It's easy to draw a parallel between the middleweight situation and the contender's scene at light heavyweight a couple months back, in which UFC president Dana White decreed that the winner who looked best in bouts between Lyoto Machida vs. Ryan Bader and Mauricio Rua vs. Brandon Vera would get a title shot. (It didn't pan out that way, of course, but that's for another time).
Bisping doesn't see it that way.
"If I beat Brian Stann, I deserve the title shot," Bisping said. "I've been at this the longest, I have the most impressive resume among the fighters. Who has Chris Weidman beat? Mark Munoz? That's not enough to merit a title shot. I've been at this a lot longer, I've fought the biggest names, I'm getting better and better. If I win, the title shot should be mine."
A mitigating factor that affects the middleweight pack is the looming prospect of a super fight between Silva and welterweight champion Georges St-Pierre. The much-anticipated bout hinges on St-Pierre defeating Carlos Condit in the main event of UFC 154 in November.
If the planned Silva vs. St-Pierre catchweight fight goes down, the middleweight title will stay on ice for the foreseeable future. In that case, Bisping would be OK with taking another fight in the interim, assuming he defeats Stann.
"There's always the chance Condit defeats GSP and the Silva fight's off," said Bisping. "I think GSP will take him to the floor and hold him there and win a decision, but you can't count Bisping out. Now that said, if I beat Stann, I think I deserve the title shot, but I'm not going to sit around and let myself get rusty. I think if I beat Brian, then it makes sense to go ahead and match me up against the winner of Weidman and Boetsch."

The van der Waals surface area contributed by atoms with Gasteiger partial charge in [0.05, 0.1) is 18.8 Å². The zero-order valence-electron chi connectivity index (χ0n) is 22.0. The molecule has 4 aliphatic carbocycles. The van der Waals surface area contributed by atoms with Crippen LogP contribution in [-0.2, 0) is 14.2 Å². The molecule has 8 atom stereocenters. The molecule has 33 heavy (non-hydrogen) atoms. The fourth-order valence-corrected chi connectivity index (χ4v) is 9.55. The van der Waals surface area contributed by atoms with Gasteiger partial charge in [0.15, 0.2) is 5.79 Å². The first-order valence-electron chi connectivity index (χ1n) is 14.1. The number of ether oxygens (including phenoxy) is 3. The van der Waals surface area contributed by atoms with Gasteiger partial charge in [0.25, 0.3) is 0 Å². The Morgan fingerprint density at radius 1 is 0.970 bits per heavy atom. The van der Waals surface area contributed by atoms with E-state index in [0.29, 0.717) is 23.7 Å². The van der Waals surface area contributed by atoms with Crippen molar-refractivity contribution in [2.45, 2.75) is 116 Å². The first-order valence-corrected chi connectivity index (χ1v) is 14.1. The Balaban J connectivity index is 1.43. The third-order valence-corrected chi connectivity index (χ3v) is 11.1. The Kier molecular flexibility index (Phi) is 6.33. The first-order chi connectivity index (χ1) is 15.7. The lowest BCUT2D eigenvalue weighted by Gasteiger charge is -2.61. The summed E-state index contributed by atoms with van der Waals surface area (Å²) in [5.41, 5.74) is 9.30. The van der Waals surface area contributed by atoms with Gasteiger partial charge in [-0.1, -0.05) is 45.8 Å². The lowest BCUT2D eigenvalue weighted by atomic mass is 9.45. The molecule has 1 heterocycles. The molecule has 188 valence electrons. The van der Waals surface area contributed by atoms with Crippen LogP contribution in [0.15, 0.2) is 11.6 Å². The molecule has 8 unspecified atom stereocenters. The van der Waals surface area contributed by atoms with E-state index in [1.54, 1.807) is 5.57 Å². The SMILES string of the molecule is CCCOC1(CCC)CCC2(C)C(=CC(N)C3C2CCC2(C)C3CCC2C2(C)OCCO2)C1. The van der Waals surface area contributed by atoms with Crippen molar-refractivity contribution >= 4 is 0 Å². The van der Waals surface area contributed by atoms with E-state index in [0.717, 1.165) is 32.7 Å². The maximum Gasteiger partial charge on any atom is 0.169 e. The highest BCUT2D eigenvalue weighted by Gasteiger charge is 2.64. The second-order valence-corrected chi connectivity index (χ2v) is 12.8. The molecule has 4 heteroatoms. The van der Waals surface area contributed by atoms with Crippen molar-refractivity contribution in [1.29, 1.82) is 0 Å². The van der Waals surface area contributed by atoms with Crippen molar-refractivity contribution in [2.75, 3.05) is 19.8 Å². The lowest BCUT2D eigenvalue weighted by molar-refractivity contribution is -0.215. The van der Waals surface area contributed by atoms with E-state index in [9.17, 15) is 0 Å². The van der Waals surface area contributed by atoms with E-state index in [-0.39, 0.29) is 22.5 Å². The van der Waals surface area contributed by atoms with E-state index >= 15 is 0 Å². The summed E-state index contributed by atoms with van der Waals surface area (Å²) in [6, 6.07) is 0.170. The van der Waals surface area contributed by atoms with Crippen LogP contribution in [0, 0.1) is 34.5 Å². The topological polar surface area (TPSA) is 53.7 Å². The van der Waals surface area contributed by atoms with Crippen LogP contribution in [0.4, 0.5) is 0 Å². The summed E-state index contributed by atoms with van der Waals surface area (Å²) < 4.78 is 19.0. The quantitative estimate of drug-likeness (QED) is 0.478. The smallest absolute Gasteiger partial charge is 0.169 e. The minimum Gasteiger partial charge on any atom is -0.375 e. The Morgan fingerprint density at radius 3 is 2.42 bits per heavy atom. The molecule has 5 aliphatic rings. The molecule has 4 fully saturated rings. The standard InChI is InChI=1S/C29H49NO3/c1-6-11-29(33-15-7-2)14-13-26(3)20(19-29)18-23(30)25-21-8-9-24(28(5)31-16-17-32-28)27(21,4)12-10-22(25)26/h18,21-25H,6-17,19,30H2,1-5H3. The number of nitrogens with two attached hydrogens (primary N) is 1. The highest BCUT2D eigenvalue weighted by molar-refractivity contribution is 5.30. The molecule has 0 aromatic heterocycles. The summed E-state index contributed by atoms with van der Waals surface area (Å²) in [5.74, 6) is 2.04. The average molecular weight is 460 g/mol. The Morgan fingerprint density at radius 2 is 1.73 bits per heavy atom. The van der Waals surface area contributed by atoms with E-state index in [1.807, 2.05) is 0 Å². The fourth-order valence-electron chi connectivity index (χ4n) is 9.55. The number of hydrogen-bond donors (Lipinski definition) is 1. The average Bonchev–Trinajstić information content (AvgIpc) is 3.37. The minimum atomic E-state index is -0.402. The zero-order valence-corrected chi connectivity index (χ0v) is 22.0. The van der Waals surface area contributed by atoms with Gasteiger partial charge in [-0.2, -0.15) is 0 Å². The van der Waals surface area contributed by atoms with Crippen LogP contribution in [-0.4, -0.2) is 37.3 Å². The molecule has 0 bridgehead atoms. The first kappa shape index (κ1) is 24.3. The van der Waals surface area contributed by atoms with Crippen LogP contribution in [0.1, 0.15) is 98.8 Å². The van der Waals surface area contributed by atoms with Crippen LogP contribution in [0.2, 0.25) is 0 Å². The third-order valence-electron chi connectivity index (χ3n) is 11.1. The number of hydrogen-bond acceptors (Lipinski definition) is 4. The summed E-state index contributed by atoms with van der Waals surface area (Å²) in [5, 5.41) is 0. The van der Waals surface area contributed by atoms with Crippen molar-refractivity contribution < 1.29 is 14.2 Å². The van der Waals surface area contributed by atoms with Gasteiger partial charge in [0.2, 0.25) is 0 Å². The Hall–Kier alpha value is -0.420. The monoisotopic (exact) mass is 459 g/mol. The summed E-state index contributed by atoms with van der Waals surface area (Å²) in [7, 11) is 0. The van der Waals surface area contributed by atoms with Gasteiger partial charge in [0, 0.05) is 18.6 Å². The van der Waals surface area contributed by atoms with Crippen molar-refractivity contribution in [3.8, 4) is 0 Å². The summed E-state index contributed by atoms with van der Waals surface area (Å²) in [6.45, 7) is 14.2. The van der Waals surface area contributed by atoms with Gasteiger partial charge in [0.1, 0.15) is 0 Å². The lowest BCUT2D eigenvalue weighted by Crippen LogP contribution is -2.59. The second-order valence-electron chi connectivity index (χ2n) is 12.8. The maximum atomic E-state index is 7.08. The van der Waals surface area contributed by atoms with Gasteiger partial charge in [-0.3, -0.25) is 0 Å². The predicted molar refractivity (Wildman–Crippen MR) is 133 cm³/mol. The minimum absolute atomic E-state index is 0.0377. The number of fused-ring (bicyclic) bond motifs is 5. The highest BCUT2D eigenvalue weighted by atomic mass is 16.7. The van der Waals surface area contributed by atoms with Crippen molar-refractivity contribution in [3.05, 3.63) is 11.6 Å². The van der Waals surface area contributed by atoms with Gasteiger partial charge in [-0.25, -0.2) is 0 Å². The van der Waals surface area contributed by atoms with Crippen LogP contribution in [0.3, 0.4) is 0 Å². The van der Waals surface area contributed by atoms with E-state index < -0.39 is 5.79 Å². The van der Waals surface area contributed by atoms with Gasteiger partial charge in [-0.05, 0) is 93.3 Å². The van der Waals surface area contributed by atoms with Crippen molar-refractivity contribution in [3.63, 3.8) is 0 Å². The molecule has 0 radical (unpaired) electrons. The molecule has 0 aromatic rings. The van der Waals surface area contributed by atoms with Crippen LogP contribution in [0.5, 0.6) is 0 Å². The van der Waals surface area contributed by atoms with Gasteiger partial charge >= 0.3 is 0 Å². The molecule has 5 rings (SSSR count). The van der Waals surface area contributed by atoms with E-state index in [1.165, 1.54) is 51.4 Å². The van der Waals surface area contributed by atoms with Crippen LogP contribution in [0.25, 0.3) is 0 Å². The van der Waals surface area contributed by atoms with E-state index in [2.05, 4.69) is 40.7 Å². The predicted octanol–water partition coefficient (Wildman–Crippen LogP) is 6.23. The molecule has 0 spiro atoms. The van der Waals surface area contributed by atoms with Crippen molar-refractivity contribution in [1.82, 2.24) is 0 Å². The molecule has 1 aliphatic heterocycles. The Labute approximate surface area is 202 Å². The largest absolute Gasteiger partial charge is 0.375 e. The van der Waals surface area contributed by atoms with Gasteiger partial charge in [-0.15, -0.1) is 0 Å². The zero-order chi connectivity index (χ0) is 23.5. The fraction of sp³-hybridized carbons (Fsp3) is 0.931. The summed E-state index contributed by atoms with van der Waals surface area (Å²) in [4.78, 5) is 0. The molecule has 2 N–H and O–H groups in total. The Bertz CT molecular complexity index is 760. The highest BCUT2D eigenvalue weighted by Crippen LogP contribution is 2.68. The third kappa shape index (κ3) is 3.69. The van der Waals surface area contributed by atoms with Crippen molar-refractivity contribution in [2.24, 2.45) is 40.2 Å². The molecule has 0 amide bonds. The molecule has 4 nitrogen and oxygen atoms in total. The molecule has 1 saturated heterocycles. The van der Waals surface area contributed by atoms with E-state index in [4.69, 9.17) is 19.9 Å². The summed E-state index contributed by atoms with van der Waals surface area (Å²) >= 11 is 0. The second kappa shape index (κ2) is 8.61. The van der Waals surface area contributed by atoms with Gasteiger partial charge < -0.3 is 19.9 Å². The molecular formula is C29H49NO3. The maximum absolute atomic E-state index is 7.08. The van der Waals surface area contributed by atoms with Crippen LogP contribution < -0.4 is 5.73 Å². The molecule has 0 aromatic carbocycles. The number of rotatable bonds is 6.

Of course, Bisping has the not-quite-minor detail of getting past Stann, one of the UFC's most improved fighters in recent years. Since leaving Marine Corps active duty, dropping to middleweight and hooking up with Jackson's MMA in New Mexico, Stann is 4-1 (like Bisping, Stann lost to Sonnen) and has become a more well-rounded fighter than he was during his stand-and-bang early days.
Bisping likewise has won four of five. And while the veteran Bisping has traditionally been a well-conditioned kickboxer, he moved to Orange County a year ago in part to up his wrestling training.
"I'm a stronger fighter than ever," he said. "I've got better coaching, I've got a healthier and more mature mindset, and I just feel like I'm at my peak. I'm at that right spot where I've got a veteran's experience but I'm still in my prime."
Still, though, when the octagon door locks on Sept. 22, Bisping expects both guys to stick with their bread and butter. Especially since, in his mind, with three of his four career losses coming via decision, he doesn't feel the judges are going to give him a break.
"I think the fans are going to get a very fast-paced match, I know I, for one, plan on pushing the pace," he said. "I'm not letting this go to the judges. I'm tired of getting robbed by the judges and seeing the other guy get his hand raised in fights I won. Brian may have his experience on the battlefield, but the octagon is my battlefield and I'll be ready for a fight."